Whilst I do not agree with their conclusion, we must take note of the evidence. I think that we must question the assumption that skills are only generic and transferrable, but I also believe that these generic skills can be taught beyond an innate competency. We can for example learn how to cooperate better or communicate with each other better. In fact, I interpret the evidence to show the necessity of teaching generic skills explicitly because if we don’t they will not change. I think the insight on some skills being domain specific is also helpful; critical thinking in Maths IS different to critical thinking in Science, History or Art.


What this means is that schools should take the time in their faculty to consider what skills are generic (and therefore taught for transference) and sought after by all subjects in a consistent manner, e.g. learning how to do a presentation. To aid transfer, these skills should be approached in a consistent manner and language.


For both the generic and the domain specific skills consider what progression in that skill looks like and encourage students to reflect on their usage of that skill.


This means that school leaders should:

  • ensure that teachers understand the disciplinary and generic skills and their role in the programme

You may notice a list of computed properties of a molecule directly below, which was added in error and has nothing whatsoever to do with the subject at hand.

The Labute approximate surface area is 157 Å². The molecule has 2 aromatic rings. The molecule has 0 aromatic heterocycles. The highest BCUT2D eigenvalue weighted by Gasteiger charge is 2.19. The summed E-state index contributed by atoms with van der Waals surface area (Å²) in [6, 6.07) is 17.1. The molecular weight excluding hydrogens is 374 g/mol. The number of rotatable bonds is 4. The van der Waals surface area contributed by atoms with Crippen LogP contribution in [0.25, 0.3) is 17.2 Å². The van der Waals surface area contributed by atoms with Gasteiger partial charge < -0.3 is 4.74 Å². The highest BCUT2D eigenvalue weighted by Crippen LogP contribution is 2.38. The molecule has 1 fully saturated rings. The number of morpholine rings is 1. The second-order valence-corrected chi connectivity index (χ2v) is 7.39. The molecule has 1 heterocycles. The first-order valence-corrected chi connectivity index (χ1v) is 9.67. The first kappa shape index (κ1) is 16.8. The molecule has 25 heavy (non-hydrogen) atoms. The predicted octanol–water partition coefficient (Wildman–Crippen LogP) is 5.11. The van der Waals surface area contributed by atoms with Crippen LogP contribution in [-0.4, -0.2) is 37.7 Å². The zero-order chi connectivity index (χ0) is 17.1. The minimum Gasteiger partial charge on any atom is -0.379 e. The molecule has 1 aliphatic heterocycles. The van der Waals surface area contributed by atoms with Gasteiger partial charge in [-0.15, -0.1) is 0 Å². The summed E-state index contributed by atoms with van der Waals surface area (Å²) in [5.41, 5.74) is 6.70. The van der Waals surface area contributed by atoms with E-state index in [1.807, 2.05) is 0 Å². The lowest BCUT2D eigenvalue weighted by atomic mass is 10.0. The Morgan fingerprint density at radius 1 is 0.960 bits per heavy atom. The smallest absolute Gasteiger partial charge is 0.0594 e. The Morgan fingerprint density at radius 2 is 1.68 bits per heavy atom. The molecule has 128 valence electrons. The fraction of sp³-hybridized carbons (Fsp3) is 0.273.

• help to decide how the disciplinary skills can be addressed by subject-specific curricula but also how to support students growth in the generic skills

  • develop a plan for the vertical articulation of skills (both disciplinary and generic) across all years of the programme

  • support teachers in developing teaching strategies for the honing of skills.\

How to articulate progress


Leaders have to think about how to express growth in skill competencies. There are a number of options here:

  • Competency expressed in terms of CONSISTENCY.

“Student can sometimes/usually/always use skill X.”

  • Competency expressed in terms of INDEPENDENCE.

“Student can with guidance/with reminders/alone/teach others use skill X.”

  • Competency expressed in terms of GENERIC COMPLEXITY.

“Student can use skill X in a simple/multi step/complex task”

  • Competency expressed in terms of SPECIFIC COMPLEXITY.

“Student can, in written communication, write in full sentences/ in paragraphs with clear focus / evaluate perspectives”


These each have their benefits but my personal favourite idea is:




Monitoring and Communicating Growth


Simply identifying the presence and use of identifiable skills is not for me monitoring. Monitoring the growth of the skills in an individual links progress to the articulations you identitied above.


But how do we communicate this progress to parents and guardians?


I know of four useful possible strategies

  • Through garnering student reflections – best in a digital platform

  • Through working through a skills training programme – eg Callido

  • Badging accomplishments stored in a digital portfolio – see the work of the Badge Alliance or tagging accomplishments - eg ManageBac

Note: I did not include assessing and grading each skill because I find this too subjective and well grades don't work (see 3Rs and an E).


To conclude


Skills are valuable assets in any learning experience, give therefore considered thought as how you might articulate for students and their guardians what growth in these skills looks like.